Discipline is a word which isn’t too popular in modern Christianity.  In fear of legalism, some espouse a free-wheeling spirituality which is devoid of such concepts.  God would never forcefully correct any of His children, and He surely wouldn’t enact any tough requirements, the thinking goes.  The common view of God is in alignment with the current parenting philosophy.  Modern parents prefer a buddy approach to parental issues.  They rarely erect standards, and they are slow to speak out against selfish behavior.  Such parents approach God the way they approach parenting.  They view Him as a friend who is supposed to grant their wishes.  They can’t imagine Him placing requirements on them, or rebuking them for their ungodly behavior.

Such a vision of God is deficient.  It will lead Christians far away from the full life which God has for His children.  Modern, me-centered believers must reorient themselves with the ways of God.  The New Testament uses a Greek word that is rendered “Discipline” over 10 times.  The Old Testament implements the Hebrew equivalent of the word over 50 times!  Consider three forms of discipline God wants in our lives.

Discipline for Correction

Sometimes God uses discipline to set us straight.  Solomon said, “Anyone who ignores discipline despises himself, but whoever listens to correction acquires good sense” (Proverbs 15:32).  Just like children, we all need correction from time to time.  We are prone to wander from God’s principles and precepts.  We are often unaware of what’s best, and we walk into traps.  At such times, our Father steps in to save us.  He sends a trial, a warning, a person, an emotion, or a hardship to make us aware of our folly.  Some may think that such rebukes are unloving.  On the contrary, they are evidence that God indeed loves us.  Jesus said, “As many as I love, I rebuke and discipline” (Revelation 3:19).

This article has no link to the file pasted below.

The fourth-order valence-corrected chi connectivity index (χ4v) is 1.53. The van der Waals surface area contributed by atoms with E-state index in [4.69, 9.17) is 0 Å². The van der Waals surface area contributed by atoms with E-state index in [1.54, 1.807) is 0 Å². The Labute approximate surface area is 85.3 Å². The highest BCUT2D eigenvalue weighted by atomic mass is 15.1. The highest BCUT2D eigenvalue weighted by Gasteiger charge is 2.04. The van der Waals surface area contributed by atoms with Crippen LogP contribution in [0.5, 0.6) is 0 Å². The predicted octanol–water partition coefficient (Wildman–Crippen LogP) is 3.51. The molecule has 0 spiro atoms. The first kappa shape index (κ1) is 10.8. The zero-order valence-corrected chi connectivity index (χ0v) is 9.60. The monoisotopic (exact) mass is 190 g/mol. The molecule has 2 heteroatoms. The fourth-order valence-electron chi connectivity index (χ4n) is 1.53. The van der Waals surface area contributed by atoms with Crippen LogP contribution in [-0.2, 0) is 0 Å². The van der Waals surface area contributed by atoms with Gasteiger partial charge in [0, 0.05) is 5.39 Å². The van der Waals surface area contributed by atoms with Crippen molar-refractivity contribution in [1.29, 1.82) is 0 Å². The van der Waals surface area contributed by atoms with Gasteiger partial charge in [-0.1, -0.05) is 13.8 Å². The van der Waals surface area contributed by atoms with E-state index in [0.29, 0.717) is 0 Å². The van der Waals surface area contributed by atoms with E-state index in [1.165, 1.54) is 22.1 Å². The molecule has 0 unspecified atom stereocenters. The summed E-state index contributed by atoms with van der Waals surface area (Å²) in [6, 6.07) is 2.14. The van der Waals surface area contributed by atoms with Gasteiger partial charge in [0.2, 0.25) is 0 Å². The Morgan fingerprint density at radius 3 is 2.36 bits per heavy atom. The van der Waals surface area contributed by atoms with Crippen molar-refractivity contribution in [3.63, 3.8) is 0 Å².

Discipline for Conditioning

On other occasions, God uses discipline to train us, to build us up in our faith.  In this sense, discipline is similar to that which an athlete might engage in before a major event.  Think about a world class road cyclist.  An elite rider commits to a strict diet and an intense training regimen.  He or she logs thousands of miles to prepare for big events like the Tour de France.  God similarly uses spiritual discipline in our lives.  He encourages us to commit to spiritual exercise so that we might be strengthened in the faith.  The Bible says, “For the grace of God has appeared with salvation for all people, instructing us to deny godlessness and worldly lusts and to live in a sensible, righteous, and godly way in the present age” (Titus 2:11-12).

Discipline for Consecration

Lastly, God uses discipline to make us holy.  Think about it — His overall purpose for humanity involves people knowing Him and making Him known (Genesis 1:26-27).  If our lives are contaminated by the sinful patterns of fallen humanity, His image is marred.  Rest assured, He will discipline us in order to make us more holy.  The author of Hebrews said that God chastens us “for our benefit, so that we can share His holiness” (Hebrews 12:10).

Dr. Patrick Latham

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